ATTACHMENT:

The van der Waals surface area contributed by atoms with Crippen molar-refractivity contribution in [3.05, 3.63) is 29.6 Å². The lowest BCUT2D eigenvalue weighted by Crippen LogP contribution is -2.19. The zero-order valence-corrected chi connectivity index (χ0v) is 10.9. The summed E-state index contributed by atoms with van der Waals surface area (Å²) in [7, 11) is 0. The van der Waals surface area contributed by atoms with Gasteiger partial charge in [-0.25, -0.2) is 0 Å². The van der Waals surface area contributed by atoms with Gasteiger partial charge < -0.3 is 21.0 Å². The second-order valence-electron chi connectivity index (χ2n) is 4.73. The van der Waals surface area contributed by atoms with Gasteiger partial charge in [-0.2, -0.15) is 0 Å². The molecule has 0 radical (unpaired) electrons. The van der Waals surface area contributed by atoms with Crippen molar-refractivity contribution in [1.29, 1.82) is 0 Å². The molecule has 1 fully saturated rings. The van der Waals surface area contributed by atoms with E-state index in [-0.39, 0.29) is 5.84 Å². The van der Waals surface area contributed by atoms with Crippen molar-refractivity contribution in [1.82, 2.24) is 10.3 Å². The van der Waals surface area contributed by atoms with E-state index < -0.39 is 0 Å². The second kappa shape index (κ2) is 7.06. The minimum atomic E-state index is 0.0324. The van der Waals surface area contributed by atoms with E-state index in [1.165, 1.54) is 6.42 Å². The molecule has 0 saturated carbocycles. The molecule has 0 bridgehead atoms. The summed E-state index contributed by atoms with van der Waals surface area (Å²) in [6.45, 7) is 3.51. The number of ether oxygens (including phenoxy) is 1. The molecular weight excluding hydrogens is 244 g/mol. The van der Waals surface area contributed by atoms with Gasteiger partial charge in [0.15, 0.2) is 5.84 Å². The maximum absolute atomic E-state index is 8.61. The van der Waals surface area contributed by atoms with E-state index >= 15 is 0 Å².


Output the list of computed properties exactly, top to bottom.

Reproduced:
The van der Waals surface area contributed by atoms with Crippen molar-refractivity contribution in [3.05, 3.63) is 29.6 Å². The lowest BCUT2D eigenvalue weighted by Crippen LogP contribution is -2.19. The zero-order valence-corrected chi connectivity index (χ0v) is 10.9. The summed E-state index contributed by atoms with van der Waals surface area (Å²) in [7, 11) is 0. The van der Waals surface area contributed by atoms with Gasteiger partial charge in [-0.25, -0.2) is 0 Å². The van der Waals surface area contributed by atoms with Gasteiger partial charge < -0.3 is 21.0 Å². The second-order valence-electron chi connectivity index (χ2n) is 4.73. The van der Waals surface area contributed by atoms with Gasteiger partial charge in [-0.2, -0.15) is 0 Å². The molecule has 0 radical (unpaired) electrons. The van der Waals surface area contributed by atoms with Crippen molar-refractivity contribution in [1.29, 1.82) is 0 Å². The molecule has 1 fully saturated rings. The van der Waals surface area contributed by atoms with E-state index in [-0.39, 0.29) is 5.84 Å². The van der Waals surface area contributed by atoms with Crippen molar-refractivity contribution in [1.82, 2.24) is 10.3 Å². The van der Waals surface area contributed by atoms with E-state index < -0.39 is 0 Å². The second kappa shape index (κ2) is 7.06. The minimum atomic E-state index is 0.0324. The van der Waals surface area contributed by atoms with E-state index in [1.165, 1.54) is 6.42 Å². The molecule has 0 saturated carbocycles. The molecule has 0 bridgehead atoms. The summed E-state index contributed by atoms with van der Waals surface area (Å²) in [6.45, 7) is 3.51. The number of ether oxygens (including phenoxy) is 1. The molecular weight excluding hydrogens is 244 g/mol. The van der Waals surface area contributed by atoms with Gasteiger partial charge in [0.15, 0.2) is 5.84 Å². The maximum absolute atomic E-state index is 8.61. The van der Waals surface area contributed by atoms with E-state index >= 15 is 0 Å².